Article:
Because not all Mexicans who applied to work as part of the Bracero Program were accepted, many aspiring labourers opted to venture north on their own, hoping to earn a living working on USA soil.2 This resulted in a mass exodus that caused concern on both sides of the border. Within one year of the start of the Bracero Program, Mexican landholders as well as braceros themselves petitioned the Mexican government to curtail the flight of workers. Landholders in Mexico complained the cause of crop failure was a dwindling labour force while braceros in the USA argued that unsanctioned migrants were taking jobs away from them and reducing their wages.3 Hearing these cries, Mexican officials pressured the USA to secure its borders.

Within six months of a 1943 meeting between the two governments, the USA Border Patrol “committed itself to strengthen patrol force along the Mexican border,”4 with new agents focused on apprehending Mexican nationals who crossed the border surreptitiously. By the end of 1943, Border Patrol Chief William F. Kelly launched a concentrated apprehension effort and the agency began a decade-long deportation campaign, culminating with the largest official deportation effort known as Operation Wetback in 1954. Between 1943 and 1954, the Border Patrol deported thousands of Mexican border-crossers. To supplement the work of patrolmen, the USA Department of Labor also built fences in urban areas to push migrants into rural areas where agents could more easily find them.

During the Bracero era, which ended in 1964, increasingly strict immigration guidelines and policing curtailed people’s freedom of movement, and the USA and Mexican governments began to see fences primarily as a deterrent to human migration. Notions of racial difference played a central part in this shift, as increasingly anxious white authorities looked back on public health concerns from earlier in the century that had marked Mexican stock and Mexico as filthy and diseased. The transition from bugs to human bodies came about through larger discourses about race, space and purity, and migration itself soon became a criminal act.

Fences became a focal point and the go-to tool for immigration control. In the postwar era, they grew in length and size, and increasing concerns about migration from Mexico saturated the news, dominated political debate and resulted in continued fortification to control the flow of human migration. The fence transformed from barbed wire, to chain link, then into large, metal barricades and finally into a series of metal poles placed very near to each other to mark the international line.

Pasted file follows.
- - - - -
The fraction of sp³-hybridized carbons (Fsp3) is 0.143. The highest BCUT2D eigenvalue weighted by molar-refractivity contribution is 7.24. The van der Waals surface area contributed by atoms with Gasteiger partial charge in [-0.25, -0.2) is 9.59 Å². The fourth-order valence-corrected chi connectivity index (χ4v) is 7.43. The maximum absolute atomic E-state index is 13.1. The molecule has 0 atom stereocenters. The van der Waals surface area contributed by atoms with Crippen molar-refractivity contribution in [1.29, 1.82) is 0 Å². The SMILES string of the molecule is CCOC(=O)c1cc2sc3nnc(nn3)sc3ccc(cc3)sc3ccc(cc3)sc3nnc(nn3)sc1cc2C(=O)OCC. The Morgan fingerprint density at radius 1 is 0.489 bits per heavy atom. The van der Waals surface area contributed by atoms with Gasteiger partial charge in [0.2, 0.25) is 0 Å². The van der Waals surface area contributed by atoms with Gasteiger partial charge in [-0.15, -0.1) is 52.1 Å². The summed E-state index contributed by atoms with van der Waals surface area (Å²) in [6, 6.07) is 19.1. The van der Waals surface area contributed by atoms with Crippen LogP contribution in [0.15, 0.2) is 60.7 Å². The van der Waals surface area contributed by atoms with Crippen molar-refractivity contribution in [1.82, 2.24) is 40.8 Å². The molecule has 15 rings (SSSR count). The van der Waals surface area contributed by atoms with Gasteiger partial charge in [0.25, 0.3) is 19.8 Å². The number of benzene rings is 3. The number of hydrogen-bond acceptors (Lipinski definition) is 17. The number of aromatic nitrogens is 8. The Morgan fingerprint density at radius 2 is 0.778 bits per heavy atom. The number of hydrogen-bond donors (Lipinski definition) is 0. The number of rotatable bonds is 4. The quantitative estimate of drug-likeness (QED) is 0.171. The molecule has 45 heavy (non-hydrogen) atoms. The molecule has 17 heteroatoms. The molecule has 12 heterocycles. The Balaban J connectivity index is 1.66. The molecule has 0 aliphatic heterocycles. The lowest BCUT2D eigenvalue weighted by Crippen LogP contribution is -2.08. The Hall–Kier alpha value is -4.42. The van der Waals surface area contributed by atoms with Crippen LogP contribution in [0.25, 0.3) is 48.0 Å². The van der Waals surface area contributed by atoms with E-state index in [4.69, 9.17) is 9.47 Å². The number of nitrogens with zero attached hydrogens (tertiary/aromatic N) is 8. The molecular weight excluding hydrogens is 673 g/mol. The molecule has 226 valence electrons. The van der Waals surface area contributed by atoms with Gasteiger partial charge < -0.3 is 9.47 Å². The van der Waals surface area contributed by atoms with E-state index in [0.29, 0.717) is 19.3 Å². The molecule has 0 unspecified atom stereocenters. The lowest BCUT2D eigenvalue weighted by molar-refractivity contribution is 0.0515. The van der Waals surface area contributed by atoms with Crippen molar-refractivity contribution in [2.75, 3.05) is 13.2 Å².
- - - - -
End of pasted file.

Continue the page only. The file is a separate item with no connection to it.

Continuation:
Fences have a long, complex history in the United States. From colonial New England to the 21st century USA Southwest, fences have demarcated spatial relationships in a powerful way. They have marked out racial territory and restricted the movement of people and animals, often significantly affecting access to vital resources. In colonial New England, fences were “the most visible symbol of an ‘improved’ landscape.’”5 When John Winthrop arrived in Massachusetts, he asserted that the absence of fences justified banishing Native peoples in ways that would resonate with Euro-Americans for centuries.6

For Winthrop, the absence of fences left the American landscape open for settlement and meant that Native Americans were not making claim to the land they inhabited. As settlers “improved” the land by seizing it and building on it, laws and fences began to dictate the way property was defined. Settlers built fences to protect their crops. If they didn’t, then they could not make a claim in court if their crops incurred damage from other settlers’ roaming livestock.7

According to Virginia DeJohn Anderson, “Livestock caused major problems with subsistence practices, land use, property rights and ultimately, political authority.”8 Commons grazing was standard practice in early America, but the free movement of animals also meant that there was the danger of animals wandering into planted fields and ruining crops. Anderson argues that, in New England, fences not only to kept animals in a particular place, but also to kept them out of cropland. This differed from English law, which only required fences to keep animals confined within a certain space. This dual function resulted in thousands of miles of fences across the land– and with that spread came massive dispossession of Native land.